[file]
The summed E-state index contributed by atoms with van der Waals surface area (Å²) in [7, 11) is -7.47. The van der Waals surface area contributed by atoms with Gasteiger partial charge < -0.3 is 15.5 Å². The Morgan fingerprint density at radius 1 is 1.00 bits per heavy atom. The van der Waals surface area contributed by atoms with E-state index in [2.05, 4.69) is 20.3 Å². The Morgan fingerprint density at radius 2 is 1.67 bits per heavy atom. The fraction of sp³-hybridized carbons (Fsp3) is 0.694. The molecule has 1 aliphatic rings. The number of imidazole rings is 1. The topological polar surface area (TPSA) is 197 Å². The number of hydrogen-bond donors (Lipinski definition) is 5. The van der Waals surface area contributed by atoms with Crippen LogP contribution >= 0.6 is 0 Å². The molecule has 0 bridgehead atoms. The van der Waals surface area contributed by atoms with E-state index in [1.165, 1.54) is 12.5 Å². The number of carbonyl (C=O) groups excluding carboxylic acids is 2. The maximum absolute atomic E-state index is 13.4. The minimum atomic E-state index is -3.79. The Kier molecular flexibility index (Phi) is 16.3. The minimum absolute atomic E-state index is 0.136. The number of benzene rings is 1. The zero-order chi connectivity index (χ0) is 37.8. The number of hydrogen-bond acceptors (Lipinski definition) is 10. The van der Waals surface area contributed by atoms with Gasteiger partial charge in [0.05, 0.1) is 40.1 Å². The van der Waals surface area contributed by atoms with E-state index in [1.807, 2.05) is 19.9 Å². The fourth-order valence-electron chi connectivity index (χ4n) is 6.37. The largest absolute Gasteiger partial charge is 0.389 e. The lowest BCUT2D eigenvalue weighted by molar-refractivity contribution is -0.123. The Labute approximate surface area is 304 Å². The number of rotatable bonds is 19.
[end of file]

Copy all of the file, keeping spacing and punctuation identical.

The summed E-state index contributed by atoms with van der Waals surface area (Å²) in [7, 11) is -7.47. The van der Waals surface area contributed by atoms with Gasteiger partial charge < -0.3 is 15.5 Å². The Morgan fingerprint density at radius 1 is 1.00 bits per heavy atom. The van der Waals surface area contributed by atoms with E-state index in [2.05, 4.69) is 20.3 Å². The Morgan fingerprint density at radius 2 is 1.67 bits per heavy atom. The fraction of sp³-hybridized carbons (Fsp3) is 0.694. The molecule has 1 aliphatic rings. The number of imidazole rings is 1. The topological polar surface area (TPSA) is 197 Å². The number of hydrogen-bond donors (Lipinski definition) is 5. The van der Waals surface area contributed by atoms with Crippen LogP contribution >= 0.6 is 0 Å². The molecule has 0 bridgehead atoms. The van der Waals surface area contributed by atoms with E-state index in [1.165, 1.54) is 12.5 Å². The number of carbonyl (C=O) groups excluding carboxylic acids is 2. The maximum absolute atomic E-state index is 13.4. The minimum atomic E-state index is -3.79. The Kier molecular flexibility index (Phi) is 16.3. The minimum absolute atomic E-state index is 0.136. The number of benzene rings is 1. The zero-order chi connectivity index (χ0) is 37.8. The number of hydrogen-bond acceptors (Lipinski definition) is 10. The van der Waals surface area contributed by atoms with Gasteiger partial charge in [0.05, 0.1) is 40.1 Å². The van der Waals surface area contributed by atoms with E-state index in [1.807, 2.05) is 19.9 Å². The fourth-order valence-electron chi connectivity index (χ4n) is 6.37. The largest absolute Gasteiger partial charge is 0.389 e. The lowest BCUT2D eigenvalue weighted by molar-refractivity contribution is -0.123. The Labute approximate surface area is 304 Å². The number of rotatable bonds is 19.